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dc.contributor.authorBejder, Lars  Concept link
dc.contributor.authorSamuels, Amy  Concept link
dc.contributor.authorWhitehead, Hal  Concept link
dc.contributor.authorFinn, H.  Concept link
dc.contributor.authorAllen, S.  Concept link
dc.date.accessioned2011-04-08T18:37:15Z
dc.date.available2011-04-08T18:37:15Z
dc.date.issued2009-12-03
dc.identifier.citationMarine Ecology Progress Series 395 (2009): 177-185en_US
dc.identifier.urihttps://hdl.handle.net/1912/4451
dc.descriptionAuthor Posting. © Inter-Research, 2009. This article is posted here by permission of Inter-Research for personal use, not for redistribution. The definitive version was published in Marine Ecology Progress Series 395 (2009): 177-185, doi:10.3354/meps07979.en_US
dc.description.abstractStudies on the effects of anthropogenic activity on wildlife aim to provide a sound scientific basis for management. However, misinterpretation of the theoretical basis for these studies can jeopardise this objective and lead to management outcomes that are detrimental to the wildlife they are intended to protect. Misapplication of the terms ‘habituation’, ‘sensitisation’ and ‘tolerance’ in impact studies, for example, can lead to fundamental misinterpretations of research findings. Habituation is often used incorrectly to refer to any form of moderation in wildlife response to human disturbance, rather than to describe a progressive reduction in response to stimuli that are perceived as neither aversive nor beneficial. This misinterpretation, when coupled with the widely held assumption that habituation has a positive or neutral outcome for animals, can lead to inappropriate decisions about the threats human interactions pose to wildlife. We review the conceptual framework for the use of habituation, sensitisation and tolerance, and provide a set of principles for their appropriate application in studies of behavioural responses to anthropogenic stimuli. We describe how cases of presumed habituation or sensitisation may actually represent differences in the tolerance levels of wildlife to anthropogenic activity. This distinction is vital because impact studies must address (1) the various mechanisms by which differing tolerance levels can occur; and (2) the range of explanations for habituation- and sensitisation-type responses. We show that only one mechanism leads to true behavioural habituation (or sensitisation), while a range of mechanisms can lead to changes in tolerance.en_US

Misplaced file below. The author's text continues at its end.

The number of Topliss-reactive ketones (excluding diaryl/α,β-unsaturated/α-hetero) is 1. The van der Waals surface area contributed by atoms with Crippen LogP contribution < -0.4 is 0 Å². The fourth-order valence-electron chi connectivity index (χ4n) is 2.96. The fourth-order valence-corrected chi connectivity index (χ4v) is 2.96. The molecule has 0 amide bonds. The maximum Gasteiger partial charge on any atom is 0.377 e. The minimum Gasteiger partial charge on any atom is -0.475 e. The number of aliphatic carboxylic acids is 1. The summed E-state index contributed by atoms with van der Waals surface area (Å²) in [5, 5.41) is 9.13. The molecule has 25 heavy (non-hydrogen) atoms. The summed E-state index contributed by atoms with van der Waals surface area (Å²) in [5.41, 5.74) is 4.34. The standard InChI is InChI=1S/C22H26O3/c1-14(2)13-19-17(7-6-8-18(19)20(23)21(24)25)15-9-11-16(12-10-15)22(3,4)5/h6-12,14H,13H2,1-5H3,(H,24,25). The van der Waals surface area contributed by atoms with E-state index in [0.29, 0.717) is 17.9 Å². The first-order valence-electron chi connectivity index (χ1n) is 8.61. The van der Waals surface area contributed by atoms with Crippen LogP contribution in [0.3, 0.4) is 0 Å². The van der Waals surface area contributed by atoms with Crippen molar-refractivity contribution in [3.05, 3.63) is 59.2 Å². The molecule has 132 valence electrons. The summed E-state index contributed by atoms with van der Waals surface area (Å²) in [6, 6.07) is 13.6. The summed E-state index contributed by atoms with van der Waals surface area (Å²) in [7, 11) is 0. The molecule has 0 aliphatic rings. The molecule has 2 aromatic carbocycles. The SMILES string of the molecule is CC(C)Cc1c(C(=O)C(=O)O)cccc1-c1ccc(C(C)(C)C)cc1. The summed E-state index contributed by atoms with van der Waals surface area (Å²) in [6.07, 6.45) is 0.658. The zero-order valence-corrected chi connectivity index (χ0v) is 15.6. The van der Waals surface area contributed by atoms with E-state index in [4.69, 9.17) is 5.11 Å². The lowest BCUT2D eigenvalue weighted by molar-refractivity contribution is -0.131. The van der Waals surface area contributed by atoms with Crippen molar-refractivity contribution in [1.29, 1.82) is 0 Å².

dc.description.sponsorshipThis essay is a by-product of research funded by the Danish Research Agency, The Western Australian Department of Conservation and Land Management, the PADI Foundation, the US Marine Mammal Commission, and the Patrick Lett Fund.en_US
dc.format.mimetypeapplication/pdf
dc.language.isoenen_US
dc.publisherInter-Researchen_US
dc.relation.urihttps://doi.org/10.3354/meps07979
dc.subjectHabituationen_US
dc.subjectSensitisationen_US
dc.subjectToleranceen_US
dc.subjectHuman disturbanceen_US
dc.subjectWildlife managementen_US
dc.subjectConservationen_US
dc.subjectImpact assessmenten_US
dc.titleImpact assessment research : use and misuse of habituation, sensitisation and tolerance in describing wildlife responses to anthropogenic stimulien_US
dc.typeArticleen_US
dc.identifier.doi10.3354/meps07979


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